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Wheatbelt dung Beetle Study – it’s a ‘Trap'

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Sustainable Agriculture

The project was designed to establish what and where introduced dung beetle species have established across the Wheatbelt and to plan for filling gaps with species that will process animal dung in all seasons.  We hope to achieve this through the re-introduction of beetles to areas where trapping did not reveal the presence of species when distribution maps indicated they should be present.

Many of the livestock producers in our region have long recognised the multitude of benefits that come from having a balanced dung beetle blanket across your farm throughout all seasons of the year. One Jennacubbine mixed farming producer signed up to the project because they were curious to see what species they had on their property.

Initially, the landholder signed up for the program after noticing dung beetle activity in the horse paddock but ended up making an entirely different observation of dung beetle action on the farm.

‘The dung beetle numbers in paddocks that are predominantly permanent pasture was much higher than the cropping paddocks that had experienced a short pasture phase.’ the producer reported.

To identify the gaps, we enlisted the assistance of 27 landholders who were as passionate about these kooky arthropods as we are. Between March 2022 and September 2023 our dedicated citizen scientists trapped and mapped dung beetle populations on their properties and came up with some eye opening data. Overall we identified 8 different dung beetle species active in the region (Insert species found data)

Legend : Dung beetle species expected to be found in the Wheatbelt.

Species name

Legend symbol


Bubas bison



Euoniticellus intermedius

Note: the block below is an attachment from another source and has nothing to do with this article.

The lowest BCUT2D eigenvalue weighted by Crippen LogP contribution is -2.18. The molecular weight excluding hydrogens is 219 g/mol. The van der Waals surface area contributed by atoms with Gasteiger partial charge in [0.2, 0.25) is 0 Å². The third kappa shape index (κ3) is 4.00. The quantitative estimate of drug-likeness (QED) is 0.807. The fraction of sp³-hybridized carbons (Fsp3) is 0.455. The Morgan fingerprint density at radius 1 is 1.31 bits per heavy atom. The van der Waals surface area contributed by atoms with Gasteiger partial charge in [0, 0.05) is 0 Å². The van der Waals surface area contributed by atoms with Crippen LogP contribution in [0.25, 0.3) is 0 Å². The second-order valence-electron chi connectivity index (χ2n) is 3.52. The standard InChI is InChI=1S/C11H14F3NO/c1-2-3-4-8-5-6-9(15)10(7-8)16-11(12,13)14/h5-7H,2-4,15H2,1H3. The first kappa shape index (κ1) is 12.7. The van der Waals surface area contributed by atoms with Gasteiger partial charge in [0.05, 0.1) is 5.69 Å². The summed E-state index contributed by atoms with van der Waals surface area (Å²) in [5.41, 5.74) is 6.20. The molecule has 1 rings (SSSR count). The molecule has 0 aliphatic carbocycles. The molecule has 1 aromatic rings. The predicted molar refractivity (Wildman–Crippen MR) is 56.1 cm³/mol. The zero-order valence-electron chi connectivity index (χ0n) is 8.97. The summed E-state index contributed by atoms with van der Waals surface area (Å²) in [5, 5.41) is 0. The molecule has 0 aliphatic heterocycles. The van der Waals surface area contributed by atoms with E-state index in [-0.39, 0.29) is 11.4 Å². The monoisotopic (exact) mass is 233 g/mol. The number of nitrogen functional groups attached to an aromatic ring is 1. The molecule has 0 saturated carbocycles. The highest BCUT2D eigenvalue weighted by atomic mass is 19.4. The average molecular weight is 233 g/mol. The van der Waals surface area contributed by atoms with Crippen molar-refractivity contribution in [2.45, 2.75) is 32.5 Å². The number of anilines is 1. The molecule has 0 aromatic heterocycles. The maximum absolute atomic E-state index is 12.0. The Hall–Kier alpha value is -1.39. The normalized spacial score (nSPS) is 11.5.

Euoniticellus pallipes



Onitis alexis



Onitis aygulus



Onitis caffer



Onthophagus taurus



Euoniticellus fulvus


Expected to be found in the Swan and Northern Ag. region only.

Onthophagus binodis


Expected to be found in the Swan and Northern Ag. region only.

Onthophagus ferox (native)




Table 1. Species trapped by region and season (Including data that was collected by Wheatbelt NRM and compiled through the DBEE /UWA  project.)

Wheatbelt NRM – Avon River Basin

Trapping Location





Bakers Hill















Holt Rock

























Northam 2




















Ucarty West





Ucarty West 2*





West Pingelly*















Perth NRM – Swan Region

Trapping Location















Northern Agricultural Region

Trapping Location
















Trapping began tentatively in Autumn 2022, with only 4 traps out of 15 that were set, luring dung beetles. When June rolled around the appearance of Bubas bison changed all that with landholders trapping many of the species along with other notable genus such as Onthophagus ferox (a native species) which was identified at Ucarty West. Bubas bison also played a starring role in the Spring trapping of 2022, along with the appearance of plenty of Onthophagus taurus.

Once the data from trapping events was compiled, we started to see how many gaps in dung beetle species we had in the Avon Basin and Wheatbelt.

  • No Euonticellus fulvus or Onthophagus binodis was found at any of the sites and both were  expected to be found in the Swan region and Euonticellus fulvus expected to be found in the Northern Agricultural region (2 of our sites were on the border of the region)
  • Bubas bison was found widespread throughout the Wheatbelt. All sites identified  Bubas bison at least once when trapping.
  • Data also revealed seasonal gaps with less than 5% of total dung beetle individuals found active in Summer. This means that much of the animal dung being dropped in the paddock during that season will be sitting unburied until it is broken down with time. 

This is where the final element of our project comes in; encouraging livestock producers to actively seek increasing dung beetle populations through mindful management AND considering introducing new species to provide a balanced active beetle blanket throughout all seasons of the year.

Preparations are underway to launch our how-to videos on “How to trap dung beetles” and another video on “building a dung beetle nursery on your property”.

Building your beetle nursery is an easy and affordable way to increase dung beetle species on your property which will benefit you and other local livestock owners improve soil health and increase pasture growth now and into the future.

For further information contact WNRM Project Officer, Aimee Ray on or 0420363052

This Project is Funded by The Commonwealth Government Smart Farms Program

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